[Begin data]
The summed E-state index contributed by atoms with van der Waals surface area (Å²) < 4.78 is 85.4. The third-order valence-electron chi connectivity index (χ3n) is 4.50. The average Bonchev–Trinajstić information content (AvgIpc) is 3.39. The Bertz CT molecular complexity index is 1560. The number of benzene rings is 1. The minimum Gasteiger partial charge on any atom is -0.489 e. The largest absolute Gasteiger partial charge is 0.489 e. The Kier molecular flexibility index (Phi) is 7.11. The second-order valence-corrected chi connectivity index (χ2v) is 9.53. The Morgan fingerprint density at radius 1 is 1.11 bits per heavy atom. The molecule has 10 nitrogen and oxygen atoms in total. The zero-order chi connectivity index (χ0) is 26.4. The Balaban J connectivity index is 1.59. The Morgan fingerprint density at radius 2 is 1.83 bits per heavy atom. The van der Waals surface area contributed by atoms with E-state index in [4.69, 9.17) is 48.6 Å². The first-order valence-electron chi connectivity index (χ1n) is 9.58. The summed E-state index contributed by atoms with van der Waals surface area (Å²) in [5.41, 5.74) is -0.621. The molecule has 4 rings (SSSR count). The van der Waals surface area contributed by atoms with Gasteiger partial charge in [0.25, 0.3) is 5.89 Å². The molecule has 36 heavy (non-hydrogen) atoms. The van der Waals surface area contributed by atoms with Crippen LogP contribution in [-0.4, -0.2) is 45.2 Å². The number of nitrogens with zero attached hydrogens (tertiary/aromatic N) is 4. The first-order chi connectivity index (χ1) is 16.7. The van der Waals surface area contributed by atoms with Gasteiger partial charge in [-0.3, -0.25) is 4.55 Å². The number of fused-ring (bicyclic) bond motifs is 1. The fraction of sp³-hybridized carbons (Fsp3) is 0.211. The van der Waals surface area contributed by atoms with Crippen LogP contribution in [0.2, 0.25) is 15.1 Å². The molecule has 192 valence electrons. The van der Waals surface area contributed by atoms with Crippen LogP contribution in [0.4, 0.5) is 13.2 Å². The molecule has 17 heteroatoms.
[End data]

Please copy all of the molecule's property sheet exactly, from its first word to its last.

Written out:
The summed E-state index contributed by atoms with van der Waals surface area (Å²) < 4.78 is 85.4. The third-order valence-electron chi connectivity index (χ3n) is 4.50. The average Bonchev–Trinajstić information content (AvgIpc) is 3.39. The Bertz CT molecular complexity index is 1560. The number of benzene rings is 1. The minimum Gasteiger partial charge on any atom is -0.489 e. The largest absolute Gasteiger partial charge is 0.489 e. The Kier molecular flexibility index (Phi) is 7.11. The second-order valence-corrected chi connectivity index (χ2v) is 9.53. The Morgan fingerprint density at radius 1 is 1.11 bits per heavy atom. The molecule has 10 nitrogen and oxygen atoms in total. The zero-order chi connectivity index (χ0) is 26.4. The Balaban J connectivity index is 1.59. The Morgan fingerprint density at radius 2 is 1.83 bits per heavy atom. The van der Waals surface area contributed by atoms with E-state index in [4.69, 9.17) is 48.6 Å². The first-order valence-electron chi connectivity index (χ1n) is 9.58. The summed E-state index contributed by atoms with van der Waals surface area (Å²) in [5.41, 5.74) is -0.621. The molecule has 4 rings (SSSR count). The van der Waals surface area contributed by atoms with Gasteiger partial charge in [0.25, 0.3) is 5.89 Å². The molecule has 36 heavy (non-hydrogen) atoms. The van der Waals surface area contributed by atoms with Crippen LogP contribution in [-0.4, -0.2) is 45.2 Å². The number of nitrogens with zero attached hydrogens (tertiary/aromatic N) is 4. The first-order chi connectivity index (χ1) is 16.7. The van der Waals surface area contributed by atoms with Gasteiger partial charge in [-0.3, -0.25) is 4.55 Å². The number of fused-ring (bicyclic) bond motifs is 1. The fraction of sp³-hybridized carbons (Fsp3) is 0.211. The van der Waals surface area contributed by atoms with Crippen LogP contribution in [0.2, 0.25) is 15.1 Å². The molecule has 192 valence electrons. The van der Waals surface area contributed by atoms with Crippen LogP contribution in [0.4, 0.5) is 13.2 Å². The molecule has 17 heteroatoms.